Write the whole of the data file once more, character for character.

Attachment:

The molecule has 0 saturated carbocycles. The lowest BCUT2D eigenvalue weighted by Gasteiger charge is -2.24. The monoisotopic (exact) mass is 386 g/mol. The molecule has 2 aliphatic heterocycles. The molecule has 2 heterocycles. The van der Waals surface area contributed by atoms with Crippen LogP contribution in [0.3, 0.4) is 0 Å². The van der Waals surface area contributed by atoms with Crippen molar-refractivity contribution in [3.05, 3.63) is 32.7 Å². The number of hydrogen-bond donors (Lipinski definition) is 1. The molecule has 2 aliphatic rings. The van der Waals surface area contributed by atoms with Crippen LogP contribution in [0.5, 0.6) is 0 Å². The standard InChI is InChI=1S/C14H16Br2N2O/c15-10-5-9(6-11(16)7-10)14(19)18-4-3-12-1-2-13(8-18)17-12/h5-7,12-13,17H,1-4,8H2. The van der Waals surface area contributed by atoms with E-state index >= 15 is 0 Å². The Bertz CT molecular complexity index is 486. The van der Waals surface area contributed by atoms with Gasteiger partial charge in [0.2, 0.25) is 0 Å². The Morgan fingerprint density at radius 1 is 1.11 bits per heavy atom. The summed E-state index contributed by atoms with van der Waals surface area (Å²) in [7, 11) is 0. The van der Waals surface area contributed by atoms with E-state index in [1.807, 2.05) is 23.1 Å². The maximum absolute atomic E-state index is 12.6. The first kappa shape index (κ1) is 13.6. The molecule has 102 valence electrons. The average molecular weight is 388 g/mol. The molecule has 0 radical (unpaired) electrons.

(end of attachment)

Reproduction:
The molecule has 0 saturated carbocycles. The lowest BCUT2D eigenvalue weighted by Gasteiger charge is -2.24. The monoisotopic (exact) mass is 386 g/mol. The molecule has 2 aliphatic heterocycles. The molecule has 2 heterocycles. The van der Waals surface area contributed by atoms with Crippen LogP contribution in [0.3, 0.4) is 0 Å². The van der Waals surface area contributed by atoms with Crippen molar-refractivity contribution in [3.05, 3.63) is 32.7 Å². The number of hydrogen-bond donors (Lipinski definition) is 1. The molecule has 2 aliphatic rings. The van der Waals surface area contributed by atoms with Crippen LogP contribution in [0.5, 0.6) is 0 Å². The standard InChI is InChI=1S/C14H16Br2N2O/c15-10-5-9(6-11(16)7-10)14(19)18-4-3-12-1-2-13(8-18)17-12/h5-7,12-13,17H,1-4,8H2. The van der Waals surface area contributed by atoms with E-state index >= 15 is 0 Å². The Bertz CT molecular complexity index is 486. The van der Waals surface area contributed by atoms with Gasteiger partial charge in [0.2, 0.25) is 0 Å². The Morgan fingerprint density at radius 1 is 1.11 bits per heavy atom. The summed E-state index contributed by atoms with van der Waals surface area (Å²) in [7, 11) is 0. The van der Waals surface area contributed by atoms with E-state index in [1.807, 2.05) is 23.1 Å². The maximum absolute atomic E-state index is 12.6. The first kappa shape index (κ1) is 13.6. The molecule has 102 valence electrons. The average molecular weight is 388 g/mol. The molecule has 0 radical (unpaired) electrons.